“Why do many women, especially Latinas, have a hard time living independently,” asked 16-year-old junior Irene Martin.

The band’s powerful singer Marisol Hernandez offered lots of interesting advice to the teens. She drew on her own experience growing up and joining the band.

“I love what I do! And I have my own place,” Hernandez said. “We can only listen to parents and families so long. We have to follow our hearts because we’re never going to make everyone happy. Do whatever you want, learn to live in your own skin.”

Along the way, everyone will face challenges, the singer said. The hard part is rising to the challenges so you can overcome them.

Read more in Rich Irwin’s story PUENTE.

Rowland High celebrates 50th anniversary Friday

By Rowland Unified

The entire community is invited on Friday, starting at 3:15 p.m. to celebrate Rowland High School’s 50th anniversary with a fun-filled, community jubilee.

Rowland began as a small community where students were just as likely to ride a horse to school as drive a car, and the 50th Jubilee will celebrate with a good ole’ fashioned Country Western theme.image001

“Being a lifelong Raider as a student, teacher, and now principal of the school, I am very proud of its history and traditions. I look forward to highlighting the school and its connection to the community at our Jubilee and I hope everyone can join us,” said Rowland High School Principal Mitch Brunyer, who is in charge of the volunteer committee.

Everyone is invited: alumni, students, parents, faculty/staff (past and present), and community members. For the latest information, visit www.rowlandhs.org.

The campus will be filled with free activities such as game and photo booths, entertainment, visit “Memory Lane Displays” and tours of the new modernized facilities will begin at 3:15 p.m. There will also be a variety of food booths.

A special opportunity to meet former and current faculty and staff including every principal in Rowland High’s history will take place at 6:30 p.m. in the gym.

The Rowland Raiders Homecoming Football Game begins at 7 p.m. (Game tickets are $6, students $3.)

VIDEOS: Have fun learning a bit of Rowland High School history with new videos each day this week to celebrate the countdown to the 50th Jubilee with videos posted on You Tube – click HERE.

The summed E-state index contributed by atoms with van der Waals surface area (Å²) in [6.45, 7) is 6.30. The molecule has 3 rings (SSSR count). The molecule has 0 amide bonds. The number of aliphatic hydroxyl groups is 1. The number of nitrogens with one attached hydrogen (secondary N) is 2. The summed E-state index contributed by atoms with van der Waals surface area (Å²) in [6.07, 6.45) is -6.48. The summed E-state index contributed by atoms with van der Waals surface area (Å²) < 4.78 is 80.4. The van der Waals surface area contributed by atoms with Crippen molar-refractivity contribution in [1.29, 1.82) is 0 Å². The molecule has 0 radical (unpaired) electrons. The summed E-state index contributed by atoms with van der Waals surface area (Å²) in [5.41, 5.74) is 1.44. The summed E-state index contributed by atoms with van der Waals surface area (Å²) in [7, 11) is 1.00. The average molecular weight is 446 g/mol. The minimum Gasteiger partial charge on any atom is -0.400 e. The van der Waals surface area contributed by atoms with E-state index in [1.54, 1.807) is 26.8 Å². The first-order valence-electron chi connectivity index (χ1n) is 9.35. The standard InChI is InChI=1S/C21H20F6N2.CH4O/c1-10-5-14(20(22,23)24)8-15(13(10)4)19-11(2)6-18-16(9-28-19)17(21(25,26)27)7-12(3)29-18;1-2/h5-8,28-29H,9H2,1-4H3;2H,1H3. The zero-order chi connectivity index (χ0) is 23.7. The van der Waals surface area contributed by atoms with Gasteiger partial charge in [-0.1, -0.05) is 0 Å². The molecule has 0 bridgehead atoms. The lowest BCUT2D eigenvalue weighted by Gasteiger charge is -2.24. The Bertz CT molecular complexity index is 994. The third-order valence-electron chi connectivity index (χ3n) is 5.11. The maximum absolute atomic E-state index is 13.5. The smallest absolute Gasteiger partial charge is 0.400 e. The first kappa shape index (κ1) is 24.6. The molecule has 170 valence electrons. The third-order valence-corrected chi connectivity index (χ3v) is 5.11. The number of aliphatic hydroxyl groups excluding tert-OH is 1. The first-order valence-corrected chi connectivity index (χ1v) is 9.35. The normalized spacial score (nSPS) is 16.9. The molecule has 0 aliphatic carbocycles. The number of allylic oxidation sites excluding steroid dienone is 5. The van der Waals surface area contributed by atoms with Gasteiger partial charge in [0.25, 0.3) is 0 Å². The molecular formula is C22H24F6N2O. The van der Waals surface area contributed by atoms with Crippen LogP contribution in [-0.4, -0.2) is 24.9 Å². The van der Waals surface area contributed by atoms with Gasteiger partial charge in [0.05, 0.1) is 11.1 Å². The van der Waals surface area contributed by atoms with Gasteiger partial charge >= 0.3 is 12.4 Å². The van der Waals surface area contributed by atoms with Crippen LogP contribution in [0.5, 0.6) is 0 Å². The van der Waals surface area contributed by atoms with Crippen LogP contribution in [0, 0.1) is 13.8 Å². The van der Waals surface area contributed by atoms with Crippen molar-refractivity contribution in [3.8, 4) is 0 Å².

NEW BUILDING TOURS:

D-Building: This building was expanded to nine classrooms housing science classes (Physics, Anatomy, Biology, Chemistry and Earth Science). Each room features individual lab stations, interactive whiteboards, voice amplification, chemical resistant cabinets, countertops and flooring and the chemistry rooms feature fume hoods. There is also a central common instructor’s work room that includes instrument and chemical storage.

E-Building: This building mainly houses Career Technical Education classrooms. Every classroom has new doors, flooring and tackable wall surfaces. Many rooms have interactive whiteboards and voice amplification or are wired to receive the technology in the near future. The modernization of this building includes four new computer labs, the Rainbow Preschool facility, child care and home economics rooms. The culinary arts room was previously modernized, but recently also included technology upgrades.

Aquatics Center:  The new facility features a designed plaza entrance with an expanded 12 lane pool and deck. It has a shade structure with seating, a digital scoreboard, lighting, new filtering equipment and the infrastructure to add solar technology in the future. Restroom facilities for the athletes and public have been added along with team rooms, outdoor showers and a coach’s office.

The Future:  In the next few years, the community can look forward to: a state-of-the-art performing arts center, a new multipurpose room, eating facilities, student quad area, a two-story administration building with a new library on the top floor, and a new two-story classroom building that will replace portable buildings.

Walnut High drama performs “The Understudy”

The Walnut High School Drama Department is bringing to the stage The Understudy by Eddie McPherson, presented in theatre-in-the round. Drama teacher Joanne Karr directs the talented cast in this murder-mystery comedy.